[the consultants industry, in particular, see membership] as being another opportunity for them. They argue that if we did join they would be able to do better than our contribution in terms of the contracts won, because of the nature of the contracts being let by the AfDB.

The Department of Housing and Construction also endorsed the Jackson recommendation noting that Australian industry has the talents and expertise that could be used in African development given an appropriate entree.

5.55 The Treasury drew attention to a United States Treasury report which, in 1982, inferred that the AfDB, although ranking high on humanitarian grounds, was not as efficient as the other regional development banks. This Committee is advised that the AfDB did face considerable problems in the early stages of its operations and, by comparison with what are regarded as three of the most efficient development institutions in the world (the International Bank for Reconstruction and Development (IBRD), AsDB and IDB), it was not regarded as having the same level of performance. However, since that report was issued, a new management structure has been established with the accession to full Bank membership of 21 non-regional members. Non-regional membership includes all of the western donors with the exception of Australia and New Zealand.

5.56 The AFDB is increasingly recognised as a soundly functioning institution. A recent study by Kidder, Peabody and Co. (a major USA firm of Corporate Financial Analysts who have prepared a series of studies on the international financial institutions for submission to the United States Congress) concluded that `from our analysis of the Bank's capital structure, financial condition, operating history and member country support together with its conservative loan operating and liquidity policies, it is our opinion that the AfDB is among the premier financial credits in the international capital markets. Moreover, we are confident that the African Development Bank will continue to strengthen its fine operating performance in the future and continue to fully merit the premium credit ratings assigned to its securities'. This conclusion is reflected in its current credit ratings which are now directly comparable with those of the Asian, Inter-American and World Banks.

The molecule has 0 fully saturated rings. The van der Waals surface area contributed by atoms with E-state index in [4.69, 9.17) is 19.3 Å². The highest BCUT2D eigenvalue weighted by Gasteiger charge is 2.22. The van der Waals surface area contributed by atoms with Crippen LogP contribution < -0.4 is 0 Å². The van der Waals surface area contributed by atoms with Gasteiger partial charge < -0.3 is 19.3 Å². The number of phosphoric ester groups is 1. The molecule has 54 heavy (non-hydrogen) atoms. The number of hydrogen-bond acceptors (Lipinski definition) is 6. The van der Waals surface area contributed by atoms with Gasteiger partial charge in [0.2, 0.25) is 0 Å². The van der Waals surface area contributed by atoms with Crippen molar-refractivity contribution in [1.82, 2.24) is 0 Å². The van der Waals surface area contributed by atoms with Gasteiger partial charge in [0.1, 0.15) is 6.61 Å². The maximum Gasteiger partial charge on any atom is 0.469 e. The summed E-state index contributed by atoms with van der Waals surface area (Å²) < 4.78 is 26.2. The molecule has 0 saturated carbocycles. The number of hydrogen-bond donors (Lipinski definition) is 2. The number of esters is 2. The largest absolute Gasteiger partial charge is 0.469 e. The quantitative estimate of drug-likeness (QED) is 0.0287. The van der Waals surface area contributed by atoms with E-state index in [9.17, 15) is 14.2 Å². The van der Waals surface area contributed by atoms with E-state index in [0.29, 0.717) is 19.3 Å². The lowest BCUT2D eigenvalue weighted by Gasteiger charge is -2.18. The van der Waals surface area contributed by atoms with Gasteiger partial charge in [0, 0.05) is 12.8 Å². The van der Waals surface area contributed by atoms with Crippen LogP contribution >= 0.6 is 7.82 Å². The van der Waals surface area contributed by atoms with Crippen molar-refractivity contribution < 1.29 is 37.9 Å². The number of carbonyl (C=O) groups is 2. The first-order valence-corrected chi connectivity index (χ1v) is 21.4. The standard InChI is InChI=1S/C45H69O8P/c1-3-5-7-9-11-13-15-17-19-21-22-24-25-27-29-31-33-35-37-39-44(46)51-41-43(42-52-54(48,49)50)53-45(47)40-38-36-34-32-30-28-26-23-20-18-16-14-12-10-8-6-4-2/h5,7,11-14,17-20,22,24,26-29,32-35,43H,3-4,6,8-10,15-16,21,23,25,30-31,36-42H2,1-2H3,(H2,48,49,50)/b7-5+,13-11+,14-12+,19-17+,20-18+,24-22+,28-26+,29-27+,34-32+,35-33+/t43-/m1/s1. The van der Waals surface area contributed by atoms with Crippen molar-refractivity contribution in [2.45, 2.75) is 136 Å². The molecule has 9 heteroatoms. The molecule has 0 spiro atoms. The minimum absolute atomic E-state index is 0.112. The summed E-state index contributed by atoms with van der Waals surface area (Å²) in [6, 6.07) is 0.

As a result, the Joint Committee on Foreign Affairs and Defence recommended that positive consideration should be given to seeking early membership of the African Development Bank. If Australia was to request membership immediately, we could not join before 1987 because there is a waiting list. I am afraid that the Treasury view will win out despite the fact that it gave misleading or at least out of date evidence to the Joint Committee on Foreign Affairs and Defence. Therefore, I believe that the Government should join the African Development Bank as soon as possible.